Fig. 2
figure2

Effects of oxygen-radical treatment of vanillin on the growth of S. cerevisiae. The yeast was grown in YPD medium supplemented with a 0 mM, b 1 mM, c 2.5 mM, and d 5.0 mM vanillin with or without oxygen-radical treatment. Yeast growth was monitored by measuring optical density at 600 nm. Error bars represent the mean ± standard error of the mean of three independent experiments

Fig. 3
figure3

Effects of oxygen-radical treatment of vanillin on ethanol production by S. cerevisiae. Yeast was grown in YPD medium supplemented with 0 mM, 1 mM, 2.5 mM, and 5.0 mM vanillin with or without oxygen-radical treatment. After a 16-h incubation, ethanol in the culture supernatant was measured. The ethanol production by S. cerevisiae in YPD medium supplemented with 0 mM vanillin without oxygen-radical treatment was set at 100%. Error bars represent the mean ± standard error of the mean of three independent experiments

Vanillin acts as a potent fermentation inhibitor that represses yeast growth and fermentative abilities [20, 38]. A recent study showed that vanillin suppressed translation initiation by affecting the ribosome-assembly process, thereby causing accumulation of cytoplasmic messenger ribonucleoprotein granules and processing bodies [39]. Furthermore, vanillin induces the accumulation of reactive oxygen species and mitochondrial fragmentation in S. cerevisiae and limits mRNA translation to reduce overall protein-synthesis levels, leading to vanillin-specific inhibition of yeast cell growth and ethanol fermentation [40, 41]. S. cerevisiae is a traditionally competitive cell factory used for bioethanol production due to its superior tolerance to ethanol and low pH, as well as its ease of genetic manipulation [42]. To overcome vanillin toxicity as a barrier to reduced bioethanol-production costs, vanillin-tolerant strains have been screened and engineered [38, 43,44,45]; however, these strains have not fully resolved the problems of toxicity associated with lignin-derived phenolics, which have been documented in other fermentable microorganisms (i.e., ethanol fermentation by Thermoanaerobacter mathranii, butanol fermentation by Clostridium beijerinckii and Clostridium acetobutylicum, butyric acid fermentation by Clostridium tyrobutyricum, hydrogen fermentation by Thermoanaerobacter thermosaccharolyticum, bacterial nanocellulose production by Gluconacetobacter xylinus, and xylitol fermentation of Candida tropicalis) [46,47,48,49,50,51,52]. Therefore, the presence of lignin-derived phenolics remains a problem in biorefining processes using lignocellulosic biomass. Our results suggest that oxygen-radical treatment as a potentially effective means of addressing vanillin toxicity to microorganisms during biorefining processes.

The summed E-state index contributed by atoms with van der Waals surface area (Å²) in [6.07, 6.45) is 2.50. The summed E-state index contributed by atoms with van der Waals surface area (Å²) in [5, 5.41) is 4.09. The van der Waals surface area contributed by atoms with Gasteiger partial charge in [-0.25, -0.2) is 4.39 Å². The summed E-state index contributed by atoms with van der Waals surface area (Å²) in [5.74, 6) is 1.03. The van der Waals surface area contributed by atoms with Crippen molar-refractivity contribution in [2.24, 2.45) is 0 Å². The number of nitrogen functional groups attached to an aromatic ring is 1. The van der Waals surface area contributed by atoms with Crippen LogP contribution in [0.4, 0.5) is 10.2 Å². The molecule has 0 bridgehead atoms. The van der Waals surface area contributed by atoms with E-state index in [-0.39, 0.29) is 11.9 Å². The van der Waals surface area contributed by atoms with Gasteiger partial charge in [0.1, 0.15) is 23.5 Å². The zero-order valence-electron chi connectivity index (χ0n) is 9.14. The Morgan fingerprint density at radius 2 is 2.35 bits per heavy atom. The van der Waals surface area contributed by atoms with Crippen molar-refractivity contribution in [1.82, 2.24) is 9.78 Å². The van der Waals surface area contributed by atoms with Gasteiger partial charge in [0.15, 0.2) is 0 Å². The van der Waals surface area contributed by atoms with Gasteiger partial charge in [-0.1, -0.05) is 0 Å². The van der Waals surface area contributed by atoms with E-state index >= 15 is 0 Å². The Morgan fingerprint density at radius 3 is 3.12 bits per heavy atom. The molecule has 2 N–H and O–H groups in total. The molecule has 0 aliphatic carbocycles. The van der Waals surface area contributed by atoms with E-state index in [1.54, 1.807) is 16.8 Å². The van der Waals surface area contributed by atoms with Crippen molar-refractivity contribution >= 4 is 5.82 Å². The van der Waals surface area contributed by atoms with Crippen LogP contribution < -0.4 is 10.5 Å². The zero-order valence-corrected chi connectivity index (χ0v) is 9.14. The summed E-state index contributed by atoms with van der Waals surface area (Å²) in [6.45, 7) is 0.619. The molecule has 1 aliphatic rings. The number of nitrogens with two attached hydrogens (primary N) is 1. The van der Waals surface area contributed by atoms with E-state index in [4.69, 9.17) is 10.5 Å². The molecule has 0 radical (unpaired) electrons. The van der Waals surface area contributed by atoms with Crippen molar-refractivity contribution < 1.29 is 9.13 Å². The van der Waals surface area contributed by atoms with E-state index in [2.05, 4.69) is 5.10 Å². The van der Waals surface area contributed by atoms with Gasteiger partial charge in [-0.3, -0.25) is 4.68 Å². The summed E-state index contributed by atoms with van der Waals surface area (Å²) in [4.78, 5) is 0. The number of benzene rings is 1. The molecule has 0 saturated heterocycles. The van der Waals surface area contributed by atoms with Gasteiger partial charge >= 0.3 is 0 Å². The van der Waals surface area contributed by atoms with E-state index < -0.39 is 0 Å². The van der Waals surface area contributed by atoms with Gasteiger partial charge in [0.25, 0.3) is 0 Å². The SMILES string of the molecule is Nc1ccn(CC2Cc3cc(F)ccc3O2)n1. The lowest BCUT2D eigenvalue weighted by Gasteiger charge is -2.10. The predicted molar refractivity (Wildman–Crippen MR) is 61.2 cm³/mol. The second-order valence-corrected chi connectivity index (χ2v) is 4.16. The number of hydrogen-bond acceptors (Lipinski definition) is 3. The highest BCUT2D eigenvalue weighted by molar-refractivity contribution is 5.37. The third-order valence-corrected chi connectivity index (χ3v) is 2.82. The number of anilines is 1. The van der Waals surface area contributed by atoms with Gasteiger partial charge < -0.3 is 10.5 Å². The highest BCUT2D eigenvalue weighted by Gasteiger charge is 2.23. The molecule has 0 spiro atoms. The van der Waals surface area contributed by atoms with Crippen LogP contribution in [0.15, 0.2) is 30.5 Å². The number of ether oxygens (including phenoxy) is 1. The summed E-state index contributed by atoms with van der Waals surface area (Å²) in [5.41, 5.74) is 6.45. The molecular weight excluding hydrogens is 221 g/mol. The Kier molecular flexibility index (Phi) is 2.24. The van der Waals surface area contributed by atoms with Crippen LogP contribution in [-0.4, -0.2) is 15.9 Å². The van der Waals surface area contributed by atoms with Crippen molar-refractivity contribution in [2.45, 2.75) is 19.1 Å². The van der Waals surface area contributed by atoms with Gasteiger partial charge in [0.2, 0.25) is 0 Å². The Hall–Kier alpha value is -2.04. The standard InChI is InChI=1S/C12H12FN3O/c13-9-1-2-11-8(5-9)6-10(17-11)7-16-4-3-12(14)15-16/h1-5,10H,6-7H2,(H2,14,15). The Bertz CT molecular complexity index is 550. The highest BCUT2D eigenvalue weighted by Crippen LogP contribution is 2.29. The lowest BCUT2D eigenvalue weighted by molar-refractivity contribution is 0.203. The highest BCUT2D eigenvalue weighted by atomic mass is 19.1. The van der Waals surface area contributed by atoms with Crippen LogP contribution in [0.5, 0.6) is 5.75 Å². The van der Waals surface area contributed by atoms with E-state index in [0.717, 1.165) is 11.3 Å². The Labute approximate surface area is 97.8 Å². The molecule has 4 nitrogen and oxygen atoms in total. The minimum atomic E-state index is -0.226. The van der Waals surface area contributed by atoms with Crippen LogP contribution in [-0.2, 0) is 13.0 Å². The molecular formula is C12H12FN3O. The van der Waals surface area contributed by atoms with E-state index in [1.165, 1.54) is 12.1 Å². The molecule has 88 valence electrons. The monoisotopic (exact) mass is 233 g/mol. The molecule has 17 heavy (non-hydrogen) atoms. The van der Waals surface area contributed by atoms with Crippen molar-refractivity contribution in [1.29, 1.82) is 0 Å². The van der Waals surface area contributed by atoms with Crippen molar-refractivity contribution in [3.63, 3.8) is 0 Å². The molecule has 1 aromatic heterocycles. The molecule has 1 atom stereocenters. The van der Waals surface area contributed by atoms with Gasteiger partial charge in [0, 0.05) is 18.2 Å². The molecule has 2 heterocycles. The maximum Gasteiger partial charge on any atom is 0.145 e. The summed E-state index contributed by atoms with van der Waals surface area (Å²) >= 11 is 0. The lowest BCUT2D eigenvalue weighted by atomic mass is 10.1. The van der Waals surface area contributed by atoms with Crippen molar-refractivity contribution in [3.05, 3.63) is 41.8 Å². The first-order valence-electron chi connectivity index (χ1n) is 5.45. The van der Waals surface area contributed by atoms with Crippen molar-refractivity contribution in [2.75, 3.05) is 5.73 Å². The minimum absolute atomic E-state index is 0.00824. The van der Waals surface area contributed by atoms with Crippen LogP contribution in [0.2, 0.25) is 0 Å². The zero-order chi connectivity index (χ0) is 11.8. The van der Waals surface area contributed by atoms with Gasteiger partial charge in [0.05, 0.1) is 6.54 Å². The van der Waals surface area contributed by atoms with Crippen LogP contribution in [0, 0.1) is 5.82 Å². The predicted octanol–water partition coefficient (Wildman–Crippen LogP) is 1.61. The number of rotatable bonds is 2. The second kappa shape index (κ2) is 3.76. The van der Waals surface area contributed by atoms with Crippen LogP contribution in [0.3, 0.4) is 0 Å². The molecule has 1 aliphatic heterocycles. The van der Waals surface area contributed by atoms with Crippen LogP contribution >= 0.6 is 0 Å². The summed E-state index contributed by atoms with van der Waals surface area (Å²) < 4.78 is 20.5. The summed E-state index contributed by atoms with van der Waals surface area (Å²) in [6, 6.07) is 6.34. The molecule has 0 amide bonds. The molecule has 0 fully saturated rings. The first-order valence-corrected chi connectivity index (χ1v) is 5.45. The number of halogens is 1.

Effects of oxygen-radical treatment on lignin-derived phenolics generated by alkaline pretreatment of plant biomass